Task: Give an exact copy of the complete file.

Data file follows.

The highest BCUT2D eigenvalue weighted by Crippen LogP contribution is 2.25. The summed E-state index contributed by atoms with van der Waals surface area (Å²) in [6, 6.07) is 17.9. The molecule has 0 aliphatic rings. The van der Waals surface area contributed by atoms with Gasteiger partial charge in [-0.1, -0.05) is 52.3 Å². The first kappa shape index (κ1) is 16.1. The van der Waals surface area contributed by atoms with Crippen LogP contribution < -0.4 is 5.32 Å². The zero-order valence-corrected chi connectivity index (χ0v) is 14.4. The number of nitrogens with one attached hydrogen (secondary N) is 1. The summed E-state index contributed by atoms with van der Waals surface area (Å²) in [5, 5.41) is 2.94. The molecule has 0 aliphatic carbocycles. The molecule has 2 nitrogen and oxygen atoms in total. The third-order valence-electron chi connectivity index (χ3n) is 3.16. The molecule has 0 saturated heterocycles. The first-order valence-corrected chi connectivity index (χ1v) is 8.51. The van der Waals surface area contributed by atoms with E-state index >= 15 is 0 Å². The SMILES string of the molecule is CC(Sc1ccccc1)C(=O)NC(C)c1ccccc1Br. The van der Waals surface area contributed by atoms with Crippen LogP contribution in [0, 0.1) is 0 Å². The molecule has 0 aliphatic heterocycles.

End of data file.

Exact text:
The highest BCUT2D eigenvalue weighted by Crippen LogP contribution is 2.25. The summed E-state index contributed by atoms with van der Waals surface area (Å²) in [6, 6.07) is 17.9. The molecule has 0 aliphatic rings. The van der Waals surface area contributed by atoms with Gasteiger partial charge in [-0.1, -0.05) is 52.3 Å². The first kappa shape index (κ1) is 16.1. The van der Waals surface area contributed by atoms with Crippen LogP contribution < -0.4 is 5.32 Å². The zero-order valence-corrected chi connectivity index (χ0v) is 14.4. The number of nitrogens with one attached hydrogen (secondary N) is 1. The summed E-state index contributed by atoms with van der Waals surface area (Å²) in [5, 5.41) is 2.94. The molecule has 0 aliphatic carbocycles. The molecule has 2 nitrogen and oxygen atoms in total. The third-order valence-electron chi connectivity index (χ3n) is 3.16. The molecule has 0 saturated heterocycles. The first-order valence-corrected chi connectivity index (χ1v) is 8.51. The van der Waals surface area contributed by atoms with E-state index >= 15 is 0 Å². The SMILES string of the molecule is CC(Sc1ccccc1)C(=O)NC(C)c1ccccc1Br. The van der Waals surface area contributed by atoms with Crippen LogP contribution in [0, 0.1) is 0 Å². The molecule has 0 aliphatic heterocycles.